The Golden Globe nominations, announced this morning and available here, reinforced the sense that there is no front-runner in the Oscar race. In the best picture race, which has in recent years seen seemingly inevitable victors get crowned early, there is not yet a clear favorite. The Golden Globe drama race includes the antebellum tale "12 Years a Slave" (the most-nominated film, along with comedy "American Hustle"), the piracy thriller "Captain Phillips," and the space odyssey "Gravity," all strong contenders though none quite in line with the sort of film the Globes historically have honored. They were joined by surprise nominees "Rush" and "Philomena," excluding two historical dramas that have heretofore been seen as potential nominees, "Lee Daniels's The Butler" and "Dallas Buyers Club." (Both of those films were top nominees at the Screen Actors Guild Awards.)
The Globes are voted on by foreign journalists, not moviemaking professionals, but the awards do have some influence; despite grousing most years about the strange nominations and the Hollywood Foreign Press's love of celebrity, the Golden Globes are the most-watched awards ceremony before the Oscars, a key opportunity to win voters over as they decide who ought to win. Perhaps the most surprised to miss out on that opportunity this morning is Oprah Winfrey, a star whose stature would seem to make her an obvious Golden Globe nominee, given their fondness for celebrities; the actress's appearance in "Lee Daniels's The Butler" appeared to have been crowded out of the supporting actress field, evidently by "Blue Jasmine" actress and surprise nominee Sally Hawkins. (No matter about the lost star power: The category still includes Jennifer Lawrence for "American Hustle" and Julia Roberts for "August: Osage County," as well as critical favorites Lupita Nyong'o for "12 Years a Slave" and June Squibb for "Nebraska.")
Because the lead acting categories have 10 spots to play with across comedy and drama, there were few true surprises. Perhaps the most competitive race is the best actor in a drama field: Robert Redford, nominated for his solo appearance in "All is Lost," surely hopes to regain some momentum after not having been nominated at the SAG Awards, and is nominated alongside Tom Hanks ("Captain Phillips"), Matthew McConaughey ("Dallas Buyers Club"), Chiwetel Ejiofor ("12 Years a Slave"), and, in a slight surprise, Idris Elba ("Mandela: Long Walk to Freedom"). Given the strength of that field, the addition of five more nominated actors, in musicals or comedies, hardly clarifies things: that field includes Christian Bale ("American Hustle"), Bruce Dern ("Nebraska"), Leonardo DiCaprio ("The Wolf of Wall Street"), Oscar Isaac ("Inside Llewyn Davis") and Joaquin Phoenix ("Her").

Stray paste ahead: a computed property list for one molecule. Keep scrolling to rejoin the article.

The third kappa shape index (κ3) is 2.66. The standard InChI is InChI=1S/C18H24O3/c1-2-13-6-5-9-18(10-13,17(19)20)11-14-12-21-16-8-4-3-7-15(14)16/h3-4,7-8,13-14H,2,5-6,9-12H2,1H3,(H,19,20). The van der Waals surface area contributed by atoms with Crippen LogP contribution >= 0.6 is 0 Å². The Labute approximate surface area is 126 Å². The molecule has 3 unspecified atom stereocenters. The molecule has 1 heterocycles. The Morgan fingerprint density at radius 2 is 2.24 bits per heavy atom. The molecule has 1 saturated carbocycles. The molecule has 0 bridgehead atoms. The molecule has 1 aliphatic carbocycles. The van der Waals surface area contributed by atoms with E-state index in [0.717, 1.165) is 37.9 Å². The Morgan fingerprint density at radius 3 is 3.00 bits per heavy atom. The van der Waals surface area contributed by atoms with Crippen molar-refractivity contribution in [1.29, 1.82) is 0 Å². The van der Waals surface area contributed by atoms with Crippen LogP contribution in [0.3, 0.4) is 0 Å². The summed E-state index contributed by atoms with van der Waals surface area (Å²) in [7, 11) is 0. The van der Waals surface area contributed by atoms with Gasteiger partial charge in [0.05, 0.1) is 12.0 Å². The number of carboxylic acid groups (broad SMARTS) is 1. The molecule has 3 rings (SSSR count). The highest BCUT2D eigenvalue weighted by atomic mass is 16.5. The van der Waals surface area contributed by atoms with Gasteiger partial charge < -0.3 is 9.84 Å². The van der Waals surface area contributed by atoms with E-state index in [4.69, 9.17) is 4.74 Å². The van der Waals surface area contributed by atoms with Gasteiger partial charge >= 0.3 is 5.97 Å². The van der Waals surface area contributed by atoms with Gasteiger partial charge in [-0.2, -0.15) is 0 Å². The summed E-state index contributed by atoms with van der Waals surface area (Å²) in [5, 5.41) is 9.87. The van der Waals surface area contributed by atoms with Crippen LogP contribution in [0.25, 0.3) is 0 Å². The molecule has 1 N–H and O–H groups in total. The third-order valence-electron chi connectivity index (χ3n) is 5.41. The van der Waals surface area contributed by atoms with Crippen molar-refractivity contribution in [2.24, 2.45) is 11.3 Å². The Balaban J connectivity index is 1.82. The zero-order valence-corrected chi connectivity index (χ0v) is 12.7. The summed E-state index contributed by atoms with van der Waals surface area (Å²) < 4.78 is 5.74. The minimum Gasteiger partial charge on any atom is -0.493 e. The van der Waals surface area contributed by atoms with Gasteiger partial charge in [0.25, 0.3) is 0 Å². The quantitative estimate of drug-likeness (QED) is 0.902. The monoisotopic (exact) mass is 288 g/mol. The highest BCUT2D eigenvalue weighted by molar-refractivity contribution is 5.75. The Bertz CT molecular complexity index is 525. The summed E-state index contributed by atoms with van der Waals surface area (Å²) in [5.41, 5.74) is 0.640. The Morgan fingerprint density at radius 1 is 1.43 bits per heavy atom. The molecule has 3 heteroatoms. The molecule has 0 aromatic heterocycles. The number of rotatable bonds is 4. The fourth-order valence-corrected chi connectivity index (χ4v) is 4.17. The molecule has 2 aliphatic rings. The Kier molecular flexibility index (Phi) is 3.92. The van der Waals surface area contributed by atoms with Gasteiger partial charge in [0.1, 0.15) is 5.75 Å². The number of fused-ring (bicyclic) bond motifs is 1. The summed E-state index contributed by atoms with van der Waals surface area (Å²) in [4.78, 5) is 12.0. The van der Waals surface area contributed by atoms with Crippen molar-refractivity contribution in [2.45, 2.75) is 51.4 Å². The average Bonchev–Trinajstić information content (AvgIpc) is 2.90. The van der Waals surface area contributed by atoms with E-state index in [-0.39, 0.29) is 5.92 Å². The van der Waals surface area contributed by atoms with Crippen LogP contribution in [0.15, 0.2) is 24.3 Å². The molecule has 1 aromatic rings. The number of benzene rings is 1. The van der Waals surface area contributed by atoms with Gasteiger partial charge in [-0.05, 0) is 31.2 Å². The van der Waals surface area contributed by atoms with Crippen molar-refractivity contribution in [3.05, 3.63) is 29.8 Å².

The sense that the Oscar race for best actress has winnowed down to six women competing for five slots was reinforced, too, by today's nominations. In the best actress in a drama race, likely Oscar nominees Sandra Bullock ("Gravity"), Cate Blanchett ("Blue Jasmine"), Judi Dench ("Philomena") and Emma Thompson ("Saving Mr. Banks") are alongside Kate Winslet for the poorly received "Labor Day"; on the comedy side, Meryl Streep ("August: Osage County") and Amy Adams ("American Hustle") share space with nominees from three much smaller and less-widely heralded films (Julie Delpy for "Before Midnight," Julia Louis-Dreyfus for "Enough Said," and Greta Gerwig for "Frances Ha").
That "August: Osage County" (based on a dark Broadway play about family secrets and drug addiction) and "American Hustle" (about an FBI sting operation) are considered comedies -- as well as "Her" (a melancholy love story about a man and his OS) and "The Wolf of Wall Street" (based on the life of Jordan Belfort, convicted for securities fraud) -- may well be the story of this year; generic distinctions seem particularly fluid in this year's Golden Globe race. If Meryl Streep and Cate Blanchett win their respective acting awards, the "comic" actress will have given a performance with even less levity than the "dramatist." But, of course, what really matters is the speeches they give; Oscar voters are watching at home.